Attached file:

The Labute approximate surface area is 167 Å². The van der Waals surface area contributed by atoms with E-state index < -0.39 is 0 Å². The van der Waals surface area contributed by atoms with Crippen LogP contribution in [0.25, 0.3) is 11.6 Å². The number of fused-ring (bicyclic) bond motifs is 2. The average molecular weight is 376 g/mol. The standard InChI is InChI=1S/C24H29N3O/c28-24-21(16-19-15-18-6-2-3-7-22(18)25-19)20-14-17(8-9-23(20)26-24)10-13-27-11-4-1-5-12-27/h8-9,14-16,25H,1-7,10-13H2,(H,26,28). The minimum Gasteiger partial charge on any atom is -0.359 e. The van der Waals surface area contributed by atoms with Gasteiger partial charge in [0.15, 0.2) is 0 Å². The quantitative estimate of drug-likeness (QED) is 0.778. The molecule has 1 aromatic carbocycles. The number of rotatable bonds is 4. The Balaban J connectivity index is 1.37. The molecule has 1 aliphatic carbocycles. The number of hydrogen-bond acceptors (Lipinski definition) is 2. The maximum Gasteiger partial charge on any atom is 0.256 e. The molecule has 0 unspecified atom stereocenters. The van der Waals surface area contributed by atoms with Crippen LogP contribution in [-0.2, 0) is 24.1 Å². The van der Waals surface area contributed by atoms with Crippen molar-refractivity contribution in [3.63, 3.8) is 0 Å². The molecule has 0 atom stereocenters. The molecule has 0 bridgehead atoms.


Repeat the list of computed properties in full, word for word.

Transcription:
The Labute approximate surface area is 167 Å². The van der Waals surface area contributed by atoms with E-state index < -0.39 is 0 Å². The van der Waals surface area contributed by atoms with Crippen LogP contribution in [0.25, 0.3) is 11.6 Å². The number of fused-ring (bicyclic) bond motifs is 2. The average molecular weight is 376 g/mol. The standard InChI is InChI=1S/C24H29N3O/c28-24-21(16-19-15-18-6-2-3-7-22(18)25-19)20-14-17(8-9-23(20)26-24)10-13-27-11-4-1-5-12-27/h8-9,14-16,25H,1-7,10-13H2,(H,26,28). The minimum Gasteiger partial charge on any atom is -0.359 e. The van der Waals surface area contributed by atoms with Gasteiger partial charge in [0.15, 0.2) is 0 Å². The quantitative estimate of drug-likeness (QED) is 0.778. The molecule has 1 aromatic carbocycles. The number of rotatable bonds is 4. The Balaban J connectivity index is 1.37. The molecule has 1 aliphatic carbocycles. The number of hydrogen-bond acceptors (Lipinski definition) is 2. The maximum Gasteiger partial charge on any atom is 0.256 e. The molecule has 0 unspecified atom stereocenters. The van der Waals surface area contributed by atoms with Crippen LogP contribution in [-0.2, 0) is 24.1 Å². The van der Waals surface area contributed by atoms with Crippen molar-refractivity contribution in [3.63, 3.8) is 0 Å². The molecule has 0 atom stereocenters. The molecule has 0 bridgehead atoms.